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Having a trait that's usable by any old sot that gets their hand on the cultural weapon essentially makes it into a regular weapon and makes any differences between that and a normal weapon strictly aesthetic, which kinda defeats the whole point.

 

I`d say that there is no point, unless a weapon is really exotic. If an insert-a-race-name-here axe handles like any other axe, anyone could use it to the same extent. So there is little point in giving bonuses for using dwarven axes exclusively to dwarves.

 

On the other hand, if a weapon is truly exotic (not D&D exotic, mind you) then culture-specific proficiency actually makes sense. It doesn't look too convincing if a western knight is proficient with a katar, for instance, or a mongol warrior is familiar with a morning star. But tying weapons proficiency to character background could be a little tricky.

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Having magical weapons enchanted such that only members of a certain race/culture/whatever could use it/the enchantment, like the good old dwarven thrower in D&D, would make sense. But there is no logical reason that nonmagical elven longswords should perform better when wielded by elves than when wielded by humans, as a quality of the weapon.

 

On the other hand, characters having proficiency/bonuses with certain weapons based on background would be fine - if I used to be a Orlan soldier, having prior training in Orlan Battle Forks, or in game terms free proficiency/bonus with Orlan Battle Forks, would be perfectly reasonable, as long as that's a trait belonging to me not the weapon.

 

I would also favour having material differences between different culture's weapons, just general ones. Like elven swords are more likely to crit, dwarven swords do more damage, and Orlan swords don't exist because they use Battle Forks instead.

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The Francisca (a throwing axe) was such a cultural weapon, like the flintlock pistol much later it was a ranged weapon that allowed melee combatants to attack on range, effectively confusing the enemy by blurring the distinction between ranged and melee combatants. It was so distinctive at that time that the weapon was named after its users (the Franks).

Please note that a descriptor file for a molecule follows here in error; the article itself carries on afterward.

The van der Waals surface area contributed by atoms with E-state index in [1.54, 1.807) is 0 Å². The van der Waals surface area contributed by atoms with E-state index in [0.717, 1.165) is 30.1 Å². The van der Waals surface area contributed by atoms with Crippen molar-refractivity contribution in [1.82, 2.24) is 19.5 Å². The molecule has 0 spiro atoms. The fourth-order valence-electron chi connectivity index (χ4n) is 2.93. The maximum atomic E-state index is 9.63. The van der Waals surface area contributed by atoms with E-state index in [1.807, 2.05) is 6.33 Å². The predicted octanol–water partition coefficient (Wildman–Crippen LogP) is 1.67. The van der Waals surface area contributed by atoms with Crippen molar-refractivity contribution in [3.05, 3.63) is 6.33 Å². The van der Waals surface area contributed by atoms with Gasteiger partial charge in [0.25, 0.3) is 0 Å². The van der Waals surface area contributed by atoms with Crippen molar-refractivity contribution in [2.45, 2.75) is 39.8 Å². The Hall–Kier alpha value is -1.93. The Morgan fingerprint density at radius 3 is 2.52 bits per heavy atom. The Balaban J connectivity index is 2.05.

The English Longbow is another such weapon, here it was more of a state secret than a cultural thing, not every english soldier was a longbowman, but you would have a hard time to find non-english longbowmen for a very long time.

 

But those are exceptions, boomerang, net and spear etc. wouldn't work well in a military scenario, and mixing weapons from vastly different cultures really only works in D&D.

 

The fight between a samurai and an european knight will be over the first time their blades meet. The Samurai isn't trained in fencing, and his sword is made for quick cutting trough wooden armor and bone. The knight's sword is made by a culture that has quality metal in abundance, where even the average infantryman has his leather armor and shield reinforced with iron. The european longsword is designed for cleaving, not cutting, it is used to parry hammers and axes and break other swords. Using it against a Katana is like treating a razor blade with a can-opener.

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I like the idea of not so much a cultural weapon modifier, but an exotic weapon modifier. Where I disagree with the OP and Heresiarch is the bonuses. I think it would make more sense to implement penalties. If, like Heresiarch mentioned, a Western knight who spent all of his time in say England encountered a katar, he wouldn't know how to use that weapon effectively. In reality, he would use the weapon less effectively than a regular person from India who is more likely to have seen the katar used properly and thus doesn't have to make up a use for it. This would be a great mechanic to have if P:E ends up using an Arcanum-like backstory in character creation. Using that mechanic, you could add meaningful flavor to your Western knight by having a backstory of him spending time in India thus removing his katar penality. If the penality is one of a lack of familiarity, it would make sense to let the character outgrow it. This works well with BG's style of weapon proficiencies. All you would have to do is add a minus mark to a certain character's weapon proficiencies in certain weapons and allow that to be corrected with the next specialization point. Then that character would be able to use the weapon as if he were familiar with it.